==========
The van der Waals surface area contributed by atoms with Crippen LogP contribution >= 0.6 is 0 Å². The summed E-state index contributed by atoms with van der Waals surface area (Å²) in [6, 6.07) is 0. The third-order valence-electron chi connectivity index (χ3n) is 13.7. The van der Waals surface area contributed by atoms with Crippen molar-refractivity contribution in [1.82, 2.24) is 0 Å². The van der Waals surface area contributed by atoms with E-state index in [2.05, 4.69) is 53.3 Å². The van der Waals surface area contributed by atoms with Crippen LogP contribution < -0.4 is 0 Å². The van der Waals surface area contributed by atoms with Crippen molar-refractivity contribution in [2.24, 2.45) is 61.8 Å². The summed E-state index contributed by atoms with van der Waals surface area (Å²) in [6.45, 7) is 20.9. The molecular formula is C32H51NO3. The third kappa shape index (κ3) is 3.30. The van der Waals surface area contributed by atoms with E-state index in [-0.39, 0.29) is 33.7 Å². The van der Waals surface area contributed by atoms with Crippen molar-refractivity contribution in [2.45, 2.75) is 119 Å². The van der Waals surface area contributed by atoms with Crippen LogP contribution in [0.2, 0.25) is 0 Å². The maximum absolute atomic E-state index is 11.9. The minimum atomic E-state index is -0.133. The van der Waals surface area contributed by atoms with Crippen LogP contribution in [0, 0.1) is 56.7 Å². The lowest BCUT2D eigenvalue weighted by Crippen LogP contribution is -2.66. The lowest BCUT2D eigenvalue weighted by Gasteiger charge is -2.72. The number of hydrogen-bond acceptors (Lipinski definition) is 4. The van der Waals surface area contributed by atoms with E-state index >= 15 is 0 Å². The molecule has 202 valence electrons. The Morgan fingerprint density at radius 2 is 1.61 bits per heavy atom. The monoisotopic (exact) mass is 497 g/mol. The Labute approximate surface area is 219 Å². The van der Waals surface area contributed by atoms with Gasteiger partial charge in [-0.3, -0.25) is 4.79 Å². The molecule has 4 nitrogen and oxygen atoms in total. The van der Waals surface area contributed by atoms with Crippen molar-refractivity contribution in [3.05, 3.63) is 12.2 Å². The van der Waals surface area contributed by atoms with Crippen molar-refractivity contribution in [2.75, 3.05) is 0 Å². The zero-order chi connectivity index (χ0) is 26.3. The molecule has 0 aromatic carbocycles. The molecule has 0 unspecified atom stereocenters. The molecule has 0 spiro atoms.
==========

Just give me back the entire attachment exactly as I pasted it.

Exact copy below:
The van der Waals surface area contributed by atoms with Crippen LogP contribution >= 0.6 is 0 Å². The summed E-state index contributed by atoms with van der Waals surface area (Å²) in [6, 6.07) is 0. The third-order valence-electron chi connectivity index (χ3n) is 13.7. The van der Waals surface area contributed by atoms with Crippen molar-refractivity contribution in [1.82, 2.24) is 0 Å². The van der Waals surface area contributed by atoms with E-state index in [2.05, 4.69) is 53.3 Å². The van der Waals surface area contributed by atoms with Crippen LogP contribution < -0.4 is 0 Å². The van der Waals surface area contributed by atoms with Crippen molar-refractivity contribution in [2.24, 2.45) is 61.8 Å². The summed E-state index contributed by atoms with van der Waals surface area (Å²) in [6.45, 7) is 20.9. The molecular formula is C32H51NO3. The third kappa shape index (κ3) is 3.30. The van der Waals surface area contributed by atoms with E-state index in [-0.39, 0.29) is 33.7 Å². The van der Waals surface area contributed by atoms with Crippen molar-refractivity contribution in [2.45, 2.75) is 119 Å². The van der Waals surface area contributed by atoms with Crippen LogP contribution in [0.2, 0.25) is 0 Å². The maximum absolute atomic E-state index is 11.9. The minimum atomic E-state index is -0.133. The van der Waals surface area contributed by atoms with Crippen LogP contribution in [0, 0.1) is 56.7 Å². The lowest BCUT2D eigenvalue weighted by Crippen LogP contribution is -2.66. The lowest BCUT2D eigenvalue weighted by Gasteiger charge is -2.72. The number of hydrogen-bond acceptors (Lipinski definition) is 4. The van der Waals surface area contributed by atoms with E-state index >= 15 is 0 Å². The molecule has 202 valence electrons. The Morgan fingerprint density at radius 2 is 1.61 bits per heavy atom. The monoisotopic (exact) mass is 497 g/mol. The Labute approximate surface area is 219 Å². The van der Waals surface area contributed by atoms with Gasteiger partial charge in [-0.3, -0.25) is 4.79 Å². The molecule has 4 nitrogen and oxygen atoms in total. The van der Waals surface area contributed by atoms with Crippen molar-refractivity contribution in [3.05, 3.63) is 12.2 Å². The van der Waals surface area contributed by atoms with Crippen molar-refractivity contribution in [2.75, 3.05) is 0 Å². The zero-order chi connectivity index (χ0) is 26.3. The molecule has 0 aromatic carbocycles. The molecule has 0 unspecified atom stereocenters. The molecule has 0 spiro atoms.